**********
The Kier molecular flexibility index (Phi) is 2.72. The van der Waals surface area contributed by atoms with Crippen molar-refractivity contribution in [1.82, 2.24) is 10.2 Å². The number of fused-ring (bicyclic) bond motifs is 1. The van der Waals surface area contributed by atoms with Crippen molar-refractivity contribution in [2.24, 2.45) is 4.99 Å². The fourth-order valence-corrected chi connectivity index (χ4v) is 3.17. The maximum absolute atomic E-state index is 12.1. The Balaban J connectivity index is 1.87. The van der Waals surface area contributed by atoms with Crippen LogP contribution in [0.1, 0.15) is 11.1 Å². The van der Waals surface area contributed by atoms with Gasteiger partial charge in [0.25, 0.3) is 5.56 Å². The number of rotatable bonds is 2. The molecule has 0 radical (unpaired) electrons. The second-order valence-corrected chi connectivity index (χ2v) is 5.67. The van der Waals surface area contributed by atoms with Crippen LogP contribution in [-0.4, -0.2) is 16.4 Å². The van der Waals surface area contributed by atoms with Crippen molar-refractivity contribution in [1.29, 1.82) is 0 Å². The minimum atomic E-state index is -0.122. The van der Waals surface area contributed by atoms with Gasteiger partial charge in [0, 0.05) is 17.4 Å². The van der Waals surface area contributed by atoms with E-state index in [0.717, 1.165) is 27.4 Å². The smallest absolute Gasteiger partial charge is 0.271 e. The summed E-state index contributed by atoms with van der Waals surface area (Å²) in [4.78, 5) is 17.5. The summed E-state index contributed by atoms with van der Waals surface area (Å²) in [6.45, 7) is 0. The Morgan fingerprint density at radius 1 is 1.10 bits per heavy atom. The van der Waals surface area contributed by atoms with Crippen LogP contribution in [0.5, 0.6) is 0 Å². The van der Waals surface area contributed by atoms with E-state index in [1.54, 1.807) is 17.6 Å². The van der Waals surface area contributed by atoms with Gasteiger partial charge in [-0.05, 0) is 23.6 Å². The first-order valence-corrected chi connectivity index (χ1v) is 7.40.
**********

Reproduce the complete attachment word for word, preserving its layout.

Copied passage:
The Kier molecular flexibility index (Phi) is 2.72. The van der Waals surface area contributed by atoms with Crippen molar-refractivity contribution in [1.82, 2.24) is 10.2 Å². The number of fused-ring (bicyclic) bond motifs is 1. The van der Waals surface area contributed by atoms with Crippen molar-refractivity contribution in [2.24, 2.45) is 4.99 Å². The fourth-order valence-corrected chi connectivity index (χ4v) is 3.17. The maximum absolute atomic E-state index is 12.1. The Balaban J connectivity index is 1.87. The van der Waals surface area contributed by atoms with Crippen LogP contribution in [0.1, 0.15) is 11.1 Å². The van der Waals surface area contributed by atoms with Gasteiger partial charge in [0.25, 0.3) is 5.56 Å². The number of rotatable bonds is 2. The molecule has 0 radical (unpaired) electrons. The second-order valence-corrected chi connectivity index (χ2v) is 5.67. The van der Waals surface area contributed by atoms with Crippen LogP contribution in [-0.4, -0.2) is 16.4 Å². The van der Waals surface area contributed by atoms with Crippen molar-refractivity contribution in [1.29, 1.82) is 0 Å². The minimum atomic E-state index is -0.122. The van der Waals surface area contributed by atoms with Gasteiger partial charge in [0, 0.05) is 17.4 Å². The van der Waals surface area contributed by atoms with E-state index in [0.717, 1.165) is 27.4 Å². The smallest absolute Gasteiger partial charge is 0.271 e. The summed E-state index contributed by atoms with van der Waals surface area (Å²) in [4.78, 5) is 17.5. The summed E-state index contributed by atoms with van der Waals surface area (Å²) in [6.45, 7) is 0. The Morgan fingerprint density at radius 1 is 1.10 bits per heavy atom. The van der Waals surface area contributed by atoms with Crippen LogP contribution in [0.5, 0.6) is 0 Å². The van der Waals surface area contributed by atoms with E-state index in [1.54, 1.807) is 17.6 Å². The van der Waals surface area contributed by atoms with Gasteiger partial charge in [-0.05, 0) is 23.6 Å². The first-order valence-corrected chi connectivity index (χ1v) is 7.40.